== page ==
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Anti-rape activists publish hoax accusation against innocent student, shift the blame

A ‘rape apologist’ tricked them

An anonymous activist group at Brown University that publishes names of students accused of rape has gone dark after allegedly targeting minorities.

Brown Survivors Speak also acknowledged that it outed someone it has since learned is innocent.

The group issued an apology after it was “made aware” of the mistake, but is not accepting full blame, saying it was conned by a “rape apologist” who submitted a false report.

Since its founding three years ago, the group has steadily ramped up its efforts to shame accused students and spur administrators to take tougher action against campus rape.

Inspired by an earlier “rape list” published at Brown in 1990, Brown Survivors encouraged women to scrawl the names of students they accused of sexual violence in women’s restroom stalls in the basement of the Rockefeller Library. The list had five names in May 2014, according to Bluestockings, a feminist magazine at Brown.

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Since then the group redoubled its efforts, publishing names it had collected anonymously through a Google Form on the group’s Facebook page late last year, The Brown Daily Herald reported Thursday.

Last month the group said it was “made aware” one of the students it had named “could not have committed sexual violence on this campus.”

The student’s name was “falsely submitted” to its form, the group wrote in a March 9 post on its Facebook page, which has since been deactivated, according to the Herald. The hoax is the work of a “rape apologist,” Brown Survivors claimed.

The falsely accused student holds no ill will toward the group that accused him but fears retaliation for the unwanted publicity, the unidentified student told the Herald: “Survivor support is my utmost priority.”

Brown Survivors Speak wrote in its since-deleted post that it would be changing its “approach to ‘outing’ aggressors.”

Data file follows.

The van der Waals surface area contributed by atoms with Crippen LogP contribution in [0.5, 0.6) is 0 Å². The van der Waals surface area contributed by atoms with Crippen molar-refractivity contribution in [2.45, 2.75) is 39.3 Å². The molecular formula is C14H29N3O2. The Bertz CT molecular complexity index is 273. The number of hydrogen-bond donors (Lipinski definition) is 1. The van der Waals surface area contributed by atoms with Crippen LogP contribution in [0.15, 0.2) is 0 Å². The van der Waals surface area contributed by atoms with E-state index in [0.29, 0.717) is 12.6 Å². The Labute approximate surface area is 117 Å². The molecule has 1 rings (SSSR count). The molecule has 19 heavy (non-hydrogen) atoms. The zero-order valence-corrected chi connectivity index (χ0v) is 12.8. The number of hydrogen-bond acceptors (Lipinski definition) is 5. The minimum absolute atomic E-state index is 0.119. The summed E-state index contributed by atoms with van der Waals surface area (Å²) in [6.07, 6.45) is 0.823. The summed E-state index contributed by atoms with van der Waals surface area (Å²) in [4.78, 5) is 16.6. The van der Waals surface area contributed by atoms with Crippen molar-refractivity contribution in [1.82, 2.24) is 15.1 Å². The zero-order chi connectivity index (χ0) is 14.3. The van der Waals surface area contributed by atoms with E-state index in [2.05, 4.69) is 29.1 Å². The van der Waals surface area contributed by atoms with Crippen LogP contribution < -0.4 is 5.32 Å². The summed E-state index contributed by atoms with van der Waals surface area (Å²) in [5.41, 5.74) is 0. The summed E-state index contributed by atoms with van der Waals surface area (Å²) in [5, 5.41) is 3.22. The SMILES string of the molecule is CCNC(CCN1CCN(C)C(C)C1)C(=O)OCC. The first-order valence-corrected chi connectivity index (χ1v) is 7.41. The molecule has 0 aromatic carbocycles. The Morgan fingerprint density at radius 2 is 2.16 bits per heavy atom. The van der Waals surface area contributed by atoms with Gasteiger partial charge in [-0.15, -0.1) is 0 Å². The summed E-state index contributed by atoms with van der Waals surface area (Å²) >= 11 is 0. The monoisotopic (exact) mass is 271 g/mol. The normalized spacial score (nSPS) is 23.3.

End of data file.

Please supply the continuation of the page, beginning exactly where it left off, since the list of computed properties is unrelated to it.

The group will now vet submissions through the accuser’s non-Brown email address so that members of the group could “be in contact with them.” Brown Survivors wrote that this would “strongly discourage rape apologists from trying to discredit or falsely accuse people through the form,” without explaining how.

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“Multiple sources,” some of them named on the list, told the Herald that Brown Survivors unfairly targets minorities who lack resources to defend themselves.

At least one of the students identified as a sexual-assault culprit didn’t know he was on the list, while others have been briefed by deans, according to the Herald.

“I was shocked when I found out my name was on it” with no explanation, one student told the paper: Being listed places a “moral stain” even if the accusation is later “unsubstantiated.”

It’s unclear whether the group’s efforts will continue. Its entire page was deactivated in mid-March, according to the Herald. A unrelated Facebook page where Brown students can anonymously submit microaggression anecdotes remained live as of Tuesday morning, however.

The group’s apparent spokesperson is a pseudonymous personal profile known as “Marie Turner,” though the profile’s last public post is dated March 6. Her profile image is a teal ribbon, representing Sexual Assault Awareness Month.

“Turner” did not respond to a Facebook message Sunday from The College Fix requesting confirmation that she was affiliated with Brown Survivors Speak. By Monday night, the profile’s only four public posts had been removed or marked private.

 

The university hasn’t identified members of Brown Survivors, Executive Vice President Russell Carey told the Herald.

Though its members could be held responsible for property damages to bathroom stalls, spokesman Brian Clark said he would just be “speculating about violations” which could include harassment or defamation, concerning the group’s public labeling of students as sexual-assault perpetrators.

Clark did not respond to an email from The Fix Friday inquiring whether the university had contacted the falsely accused student.

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About the Author
Kayla Schierbecker is a former student at the University of Missouri. She writes about free speech, campus wars and police accountability for Heat Street and Photography is Not a Crime. In 2015 she recorded a viral video of students and faculty preventing journalists from documenting protests. The video has received nearly three million views on YouTube and launched a national conversation about freedom of speech on campus.

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